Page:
A black, poisonous liquid run-off from the Guanapo Landfill has polluted the surrounding rivers and sub-surface water for 30 years, contaminating water used for drinking and crop irrigation in eastern and central Trinidad. This came to light after a meeting of the Parliament Joint Select Committee (JSC) on December 9 last year, where members of the Solid Waste Management Co Ltd's (SWMCOL) executive were questioned about the dump. Of the three landfills in Trinidad, Guanapo isn't usually the one at the centre of controversy. However, not many people know that a 1980 government-commissioned Solid Waste Master Plan recommended that the Guanapo Landfill be closed. Today, it remains open for business and the dump has continued to taint the two rivers that run on either side, as well as unexplored ground water reserves used to feed the country.
The Guanapo Landfill sits in a small valley near the foot of the Northern Range, between the Guanapo River and the Guanapo Tributary, both of which feed into the Caroni. Everyday, trucks carrying all kinds of solid waste-from spoiled foodstuff to broken appliances to car batteries, branches and cut grass-trundle past security through the landfill gates to add to the ever-growing mountain of refuse it contains. For years authorities have been aware that leachate - a black "juice" that is produced during the decomposition of solid waste-has been seeping out of the dump and into surface and underground water supplies. Environmentalists and other concerned citizens are convinced that this pollution is hurting the ecological balance in Guanapo and affecting the agricultural crops you eat and the water you drink.
Residents around the dump are increasingly aware of how contaminated their rivers are becoming. They can no longer use the river water for domestic purposes. When it comes into contact with human skin, it causes rashes and itching, they say. They don't want to think about what might happen if the water is ingested. "I know when this river was a river," said Gary Douglas, a resident of Guanapo for more than 30 years. "We used to drink the water. And now you can't do that anymore because of the dump. I used to plant garden. Now I have to [steal] the Government water to plant."
But the "government water" may not be safe either. The dump is uphill and minutes away from the Guanapo Water Treatment plant, which is fed by the same rivers and groundwater that are contaminated by the dump's leachate, said the JSC vice-chair Lyndira Oudit. "What I recall from my own research with the water treatment plant is that the source of the water is being contaminated in significant amounts, and all of that is feeding as far as central [Trinidad], and in fact one of the reports said as far as Mayaro," she added during the JSC session. At the plant, the polluted water is treated, but to what extent? When asked if reporters could visit the plant to get a sense of how the water is purified or speak to the authorities' water experts, Water and Sewage Management Authority (WASA) communications manager Ellen Lewis said approval had been granted, but Guardian Media would not be allowed into the plant or granted interviews until "some business was finalised."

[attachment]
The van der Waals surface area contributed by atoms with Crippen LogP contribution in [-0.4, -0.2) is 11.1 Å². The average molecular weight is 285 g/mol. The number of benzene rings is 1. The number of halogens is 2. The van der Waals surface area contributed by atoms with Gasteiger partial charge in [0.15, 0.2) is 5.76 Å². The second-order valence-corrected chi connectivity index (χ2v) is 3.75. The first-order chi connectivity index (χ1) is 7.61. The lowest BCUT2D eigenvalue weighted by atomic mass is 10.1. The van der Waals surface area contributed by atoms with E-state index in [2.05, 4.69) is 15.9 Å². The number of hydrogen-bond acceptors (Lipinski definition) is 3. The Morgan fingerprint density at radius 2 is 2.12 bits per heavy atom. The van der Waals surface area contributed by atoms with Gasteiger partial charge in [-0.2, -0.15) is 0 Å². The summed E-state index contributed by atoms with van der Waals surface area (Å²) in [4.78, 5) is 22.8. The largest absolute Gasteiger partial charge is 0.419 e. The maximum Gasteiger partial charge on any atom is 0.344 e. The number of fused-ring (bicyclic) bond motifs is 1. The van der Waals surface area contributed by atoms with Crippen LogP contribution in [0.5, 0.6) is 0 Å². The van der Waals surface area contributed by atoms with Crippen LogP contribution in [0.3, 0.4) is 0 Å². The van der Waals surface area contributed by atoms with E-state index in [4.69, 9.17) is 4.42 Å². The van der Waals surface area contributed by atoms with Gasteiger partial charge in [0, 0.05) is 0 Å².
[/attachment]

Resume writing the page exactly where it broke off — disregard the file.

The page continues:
A national health hazard
Meanwhile, no one seems sure about the extent to which polluted water is causing a national health hazard. Sources tell us that a study was done between 2006 and 2008 that looked at the impact of the Beetham and Guanapo landfills on surface and sub-surface water. This study allegedly confirms that contaminants from the dump are polluting the ground and surface water and gives results of tests done. The Trinidad Guardian has not yet been able to obtain a copy of this study. Roger Belix, a concerned citizen, began to notice several years ago that people were contracting illnesses in Arima. The illnesses developed in strange patterns with no explanation. "We found it strange that both husband and wife suffering from cancer, people getting kidney problems," he said. Respiratory diseases were also on the rise.
In 2009, the Jonathan Belix Foundation (which Belix heads) got the Caribbean Industrial Research Institute (CARIRI) to test tap water at strategic points in Arima, including the Arima Boys RC School and at a company in the O'Meara Industrial Estate. At the foundation's request, CARIRI tested for poisonous metals in the water, not for bacteria as WASA does, Belix said. The results were disturbing; the level of mercury found in all the tap water was 0.003 milligrammes per litre (mg/L). The US Environmental Protection Agency (EPA) recommends that not more than 0.002 mg/L is allowable to protect public health. That means that the tap water tested contains 50 per cent more mercury than the internationally allowed amount.